Botanicals for blood sugar support

March 14, 2019
Mike Straus
Volume 22, Issue 1

Botanicals are gaining traction in the blood sugar–management market thanks to new research demonstrating their efficacy.

Blood sugar–support supplements represent a growing opportunity for manufacturers and brands, with consumer demand increasing as high-glycemic diets have become a global norm. Nearly 1 in 10 Americans has diabetes, according to the Centers for Disease Control and Prevention, and nearly 30% of Americans can be classified as prediabetic.1 Consumers who prefer a natural alternative to prescription medications are driving growth in the blood sugar–support botanicals niche within the general, booming herbal supplements market, which overall grew by 8.5% in 2017 to $8 billion, according to an HerbalGram report.2

As interest in botanicals as blood sugar managers grows, consumers and brands alike will look for high-quality evidence of their efficacy in this role. Which botanicals are standing out in the research? Here are some of the most promising botanical ingredients for blood sugar support.


 

Chinese Herbs Show Efficacy as Hypoglycemic Agents

A number of herbs used in traditional Chinese medicine are now showing promising results in clinical trials. Brien Quirk, the director of research and development for Draco Natural Products (San Jose, CA), says that one compound found in several traditional Chinese herbs is proving to be as effective as pharmaceuticals at lowering blood sugar. “Berberine is an alkaloid found in several herbs, including Coptis chinensis and Phellodendron amurense,” Quirk says. “In one clinical study, berberine was found to be as effective as metformin and showed a very potent antidiabetic effect.”

The study that Quirk references was a 2008 randomized clinical three-month trial3 that followed 36 Chinese adults between the ages of 25 and 75 who were recently diagnosed with type 2 diabetes. Participants were randomly assigned to receive either berberine or the pharmaceutical metformin, each taken in 500-mg doses three times a day. Participants were evaluated once per week for the first five weeks, and then once every four weeks until the end of the study.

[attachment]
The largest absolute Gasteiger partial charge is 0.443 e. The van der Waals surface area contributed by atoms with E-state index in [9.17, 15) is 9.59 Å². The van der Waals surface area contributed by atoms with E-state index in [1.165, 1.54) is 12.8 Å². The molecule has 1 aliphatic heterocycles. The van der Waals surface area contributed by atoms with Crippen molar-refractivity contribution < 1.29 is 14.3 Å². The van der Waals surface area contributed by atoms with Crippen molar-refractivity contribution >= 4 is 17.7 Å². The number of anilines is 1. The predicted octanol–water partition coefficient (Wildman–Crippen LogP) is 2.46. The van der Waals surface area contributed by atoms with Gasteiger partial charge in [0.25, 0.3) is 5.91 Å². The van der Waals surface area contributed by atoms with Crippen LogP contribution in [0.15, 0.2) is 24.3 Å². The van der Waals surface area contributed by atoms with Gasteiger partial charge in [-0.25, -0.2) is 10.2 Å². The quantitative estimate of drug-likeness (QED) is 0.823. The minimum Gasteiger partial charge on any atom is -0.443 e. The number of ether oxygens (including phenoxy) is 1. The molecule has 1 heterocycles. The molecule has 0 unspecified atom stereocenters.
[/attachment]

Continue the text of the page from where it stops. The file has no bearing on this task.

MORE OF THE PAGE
The study authors measured participants’ blood glucose, serum insulin, C-peptide, plasma triglyceride, and cholesterol levels, as well as insulin resistance. Thirty-one participants completed the study. The berberine group (n=15) experienced a 36% drop in fasting blood glucose levels, relative to a 28% drop for the metformin group (n=16).

 

Seaweed Improves Blood Sugar in Clinical Trials

Research is now indicating that some of the best new blood sugar ingredients are botanicals that have a long history of use. Brown seaweed extract has shown impressive effects in recent human studies, particularly in complex cases.

Carol Cheow, CEO of Cactus Botanics (Irvine, CA), says that naturally occurring compounds in brown seaweed extract (fucoidan and fucoxanthin) are proving to be effective at improving blood sugar control. Cheow says that studies show improvements in participants who have a genetic predisposition to insulin resistance.

One randomized, single-blind clinical trial4 followed 60 normal-weight and obese Japanese adults between the ages of 30 and 77 years old for eight weeks. Participants self-administered either 1 mg (n=20) or 2 mg (n=20) of fucoxanthin-enriched akamoku oil or a placebo (n=20) once per day while maintaining their normal diet and exercise regimen.

The 2 mg/day group saw a statistically significant reduction in average blood glucose levels relative to the control group. The study authors concluded that this effect is dose-dependent, with larger doses having a larger effect.

“More studies have discovered that the fucoidan found in brown seaweed extract can prevent blood sugar spikes after a high-sugar meal,” Cheow says. “The extract reduces the absorption of sugar into the bloodstream.”

Brown seaweed extract may also have other properties that can promote blood sugar control. One clinical trial5 currently underway in Canada is examining the extract for its effects on other glucose metabolism markers.